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Monday, 16 March 2015

Aspergers and socialising together

Another disappointing social event over the weekend.

I've had enough of them to expect as much. Still, each time an occasion presents itself, a small part of me hopes that this time, things might go well; that Ethan and I will enjoy an evening socialising with friends - and just sometimes we will. Saturday night though, wasn't one of those times.

Things started off promisingly. We arrived early so there were limited people to converse with. As a result, Ethan found himself, naturally enough, speaking to the bloke next to him at the bar. For twenty minutes or so, all seemed to be going well. Then another guy joined in the conversation, then another and, for Ethan, that was the beginning of the end. Within a few minutes, the linear exchange between Ethan + 1 had turned into a back and forth free-for-all. Ethan had no chance. For a while, he made a valiant attempt to keep up, to remain focused. But he was over-stimulated, lost and even if he could have identified where and when to interject, the noisy surround sound of 50+ people all talking at once in a pub function room meant his over-stimulated brain couldn't focus or decipher a word of what anyone was saying. A couple of times, Ethan told me later, someone seemed to specifically say something to him (he knew from the way everyone looked at him waiting for a reaction) but Ethan had no idea what they'd said so just smiled. It's these kind of accounts from Ethan that make me shrivel inside. What must they have thought?!

I try to keep perspective. To remind myself of the many great qualities that Ethan has, to tell myself that the ability to partake in intelligent, humorous social chat isn't a requirement of a decent person or the main ingredient for a happy marriage. The problem is that, right or not, it is one of the ingredients, for me at least.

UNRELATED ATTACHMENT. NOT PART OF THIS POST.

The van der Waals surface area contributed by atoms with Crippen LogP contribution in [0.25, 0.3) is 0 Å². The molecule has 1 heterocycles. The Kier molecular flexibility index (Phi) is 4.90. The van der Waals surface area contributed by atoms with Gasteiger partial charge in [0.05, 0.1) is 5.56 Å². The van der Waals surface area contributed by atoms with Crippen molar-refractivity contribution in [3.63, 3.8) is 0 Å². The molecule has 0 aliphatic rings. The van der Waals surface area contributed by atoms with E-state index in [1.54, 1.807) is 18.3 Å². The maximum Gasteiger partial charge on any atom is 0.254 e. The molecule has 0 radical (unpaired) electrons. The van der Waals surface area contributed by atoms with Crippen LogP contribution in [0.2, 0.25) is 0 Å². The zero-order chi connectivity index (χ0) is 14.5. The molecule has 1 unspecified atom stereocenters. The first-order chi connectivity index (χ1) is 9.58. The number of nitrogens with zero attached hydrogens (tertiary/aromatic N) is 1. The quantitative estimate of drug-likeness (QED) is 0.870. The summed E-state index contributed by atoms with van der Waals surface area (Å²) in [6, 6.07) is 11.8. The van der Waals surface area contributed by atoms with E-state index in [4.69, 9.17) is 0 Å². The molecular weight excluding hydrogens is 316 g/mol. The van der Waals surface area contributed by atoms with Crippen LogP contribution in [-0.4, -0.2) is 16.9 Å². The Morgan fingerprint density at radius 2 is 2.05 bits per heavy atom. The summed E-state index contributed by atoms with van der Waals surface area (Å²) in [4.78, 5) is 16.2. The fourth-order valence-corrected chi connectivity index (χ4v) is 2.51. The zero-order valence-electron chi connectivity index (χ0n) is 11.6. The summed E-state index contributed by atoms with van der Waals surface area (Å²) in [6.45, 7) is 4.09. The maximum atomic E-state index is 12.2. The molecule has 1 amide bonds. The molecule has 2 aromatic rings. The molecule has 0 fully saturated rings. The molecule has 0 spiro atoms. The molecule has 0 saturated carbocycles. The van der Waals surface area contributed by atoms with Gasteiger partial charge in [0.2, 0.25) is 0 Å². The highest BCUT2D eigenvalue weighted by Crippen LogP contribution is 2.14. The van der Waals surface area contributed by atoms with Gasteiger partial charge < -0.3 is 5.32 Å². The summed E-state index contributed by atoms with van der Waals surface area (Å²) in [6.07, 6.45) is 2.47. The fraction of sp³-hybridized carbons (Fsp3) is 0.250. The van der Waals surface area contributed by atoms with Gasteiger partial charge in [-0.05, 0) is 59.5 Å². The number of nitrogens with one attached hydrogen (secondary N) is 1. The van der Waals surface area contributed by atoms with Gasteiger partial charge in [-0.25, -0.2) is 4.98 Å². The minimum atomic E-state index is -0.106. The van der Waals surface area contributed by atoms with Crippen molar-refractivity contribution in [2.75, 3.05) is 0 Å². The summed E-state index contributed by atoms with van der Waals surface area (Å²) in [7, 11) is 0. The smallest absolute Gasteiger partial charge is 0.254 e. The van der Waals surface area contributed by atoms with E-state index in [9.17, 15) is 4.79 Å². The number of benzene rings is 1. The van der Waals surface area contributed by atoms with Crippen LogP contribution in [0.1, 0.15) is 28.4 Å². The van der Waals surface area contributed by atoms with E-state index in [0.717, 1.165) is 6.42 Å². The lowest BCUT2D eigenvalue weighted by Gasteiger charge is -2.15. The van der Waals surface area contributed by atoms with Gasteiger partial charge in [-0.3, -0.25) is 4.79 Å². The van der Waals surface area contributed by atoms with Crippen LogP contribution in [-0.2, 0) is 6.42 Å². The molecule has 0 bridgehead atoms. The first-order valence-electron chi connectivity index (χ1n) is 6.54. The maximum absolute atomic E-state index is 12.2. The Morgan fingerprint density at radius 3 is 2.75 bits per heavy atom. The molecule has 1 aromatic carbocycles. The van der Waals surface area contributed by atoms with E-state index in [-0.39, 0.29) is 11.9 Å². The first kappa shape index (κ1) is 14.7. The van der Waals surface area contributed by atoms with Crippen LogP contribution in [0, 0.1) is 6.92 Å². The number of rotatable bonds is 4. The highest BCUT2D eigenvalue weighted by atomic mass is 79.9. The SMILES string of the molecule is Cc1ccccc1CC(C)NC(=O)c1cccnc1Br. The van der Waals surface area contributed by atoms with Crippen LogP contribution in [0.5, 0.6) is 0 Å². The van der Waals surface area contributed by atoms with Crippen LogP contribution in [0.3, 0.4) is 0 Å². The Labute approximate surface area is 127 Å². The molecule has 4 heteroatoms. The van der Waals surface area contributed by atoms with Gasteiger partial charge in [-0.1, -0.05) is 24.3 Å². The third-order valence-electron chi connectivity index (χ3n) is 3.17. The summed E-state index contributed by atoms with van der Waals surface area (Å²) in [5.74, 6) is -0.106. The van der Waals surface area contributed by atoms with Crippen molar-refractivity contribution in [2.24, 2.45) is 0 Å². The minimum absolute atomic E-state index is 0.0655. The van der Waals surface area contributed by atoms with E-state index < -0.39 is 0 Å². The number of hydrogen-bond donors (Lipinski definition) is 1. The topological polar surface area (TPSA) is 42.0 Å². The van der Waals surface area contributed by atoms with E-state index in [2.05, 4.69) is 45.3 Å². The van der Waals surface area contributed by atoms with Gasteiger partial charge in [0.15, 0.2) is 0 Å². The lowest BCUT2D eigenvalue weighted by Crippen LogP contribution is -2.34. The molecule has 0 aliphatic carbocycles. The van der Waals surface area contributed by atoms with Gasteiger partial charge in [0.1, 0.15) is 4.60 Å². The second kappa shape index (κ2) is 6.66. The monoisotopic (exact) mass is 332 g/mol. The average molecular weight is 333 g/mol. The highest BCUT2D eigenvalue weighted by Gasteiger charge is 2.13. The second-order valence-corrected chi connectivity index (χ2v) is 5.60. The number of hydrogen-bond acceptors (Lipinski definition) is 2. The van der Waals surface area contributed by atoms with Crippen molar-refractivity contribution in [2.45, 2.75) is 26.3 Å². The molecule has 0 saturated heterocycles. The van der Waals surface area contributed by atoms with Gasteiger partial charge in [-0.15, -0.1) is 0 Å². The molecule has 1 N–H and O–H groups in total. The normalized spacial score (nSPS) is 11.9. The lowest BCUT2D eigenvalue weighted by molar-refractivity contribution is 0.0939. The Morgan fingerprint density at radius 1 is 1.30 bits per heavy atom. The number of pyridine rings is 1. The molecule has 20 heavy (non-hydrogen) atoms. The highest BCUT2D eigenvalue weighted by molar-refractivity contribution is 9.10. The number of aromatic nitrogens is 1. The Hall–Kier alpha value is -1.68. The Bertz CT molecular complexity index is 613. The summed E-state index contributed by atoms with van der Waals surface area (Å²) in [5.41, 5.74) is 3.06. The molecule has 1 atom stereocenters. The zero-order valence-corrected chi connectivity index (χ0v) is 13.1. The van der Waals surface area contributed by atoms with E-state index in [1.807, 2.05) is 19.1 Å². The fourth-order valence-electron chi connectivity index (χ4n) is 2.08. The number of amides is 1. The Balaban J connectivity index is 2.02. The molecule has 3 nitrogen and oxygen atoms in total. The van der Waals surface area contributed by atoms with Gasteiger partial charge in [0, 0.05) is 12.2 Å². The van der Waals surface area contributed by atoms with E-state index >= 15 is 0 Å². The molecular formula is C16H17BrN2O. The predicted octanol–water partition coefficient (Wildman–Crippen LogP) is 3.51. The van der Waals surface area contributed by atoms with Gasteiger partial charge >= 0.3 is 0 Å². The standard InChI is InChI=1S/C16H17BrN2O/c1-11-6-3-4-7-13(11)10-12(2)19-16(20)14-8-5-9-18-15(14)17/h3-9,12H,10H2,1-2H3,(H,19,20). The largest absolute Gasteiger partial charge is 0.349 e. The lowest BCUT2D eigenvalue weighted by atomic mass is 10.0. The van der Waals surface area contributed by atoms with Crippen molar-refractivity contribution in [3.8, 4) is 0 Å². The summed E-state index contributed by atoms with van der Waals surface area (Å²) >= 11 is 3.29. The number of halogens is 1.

I want to able to go for an evening out together with friends without worrying about whether Ethan will be OK and what kind of impression he's making on the people around him. Relationships shouldn't be all about hard work. I want to have fun with him. I don't want to have to look after him, worry about him or do the socialising for both of us or, alternatively, go to events on my own. It might be shallow but, if he had friends and could confidently walk into a room full of people and socialise effortlessly and in a way that entertained people, I would fancy him more. The person looking disconnected and slightly pissed off standing silently at the edge of a group of men who are all laughing and chatting together easily, isn't the guy I'm drawn to (well it is, but for all the wrong reasons!).

The fact is though, I was drawn to him - perhaps because he is different, because he is vulnerable, perhaps - in all honesty - because he doesn't have all that, sometimes exhausting, frothiness of social engagement. What the rest of us take for granted, he really, really struggles with. Going out to a party or a night in a crowded pub for him is, at best overwhelming and hard work and, at worst, painful and humiliating. And yet he keeps putting himself through it - and trying to get better at it, for me. Because he knows that, to me, it's important. Like I said on my last post, it's not very often that I would put myself out for him in that way. And so, although it might be hard to feel attracted to him sometimes when I'm at a party surrounded by confident, funny men conversing easily, I do continue to love him.

Would be great to know how you all cope with social situations in your NT/AS partnerships. What works for you? Should we keep on trying to pull our AS partners kicking and screaming into our social worlds, or would it be easier to go to social events on our own? And, if so, what effect does this have on us as a unit - how do we avoid living separate lives? Post your thoughts under the General natter Talk Topic in the Socialising as couples thread of the Different-together website

Blimey, these blog posts have been a bit depressing of late. Will try and come up with something lighter for next week!

1 comment:

  1. Hi! My husband and I generally socialise with the same group of friends (folks I grew up with), and though I wish his humorous side would appear, he is often quiet and just smiles politely, or spaces out into his own world. But he is always keen to go to social events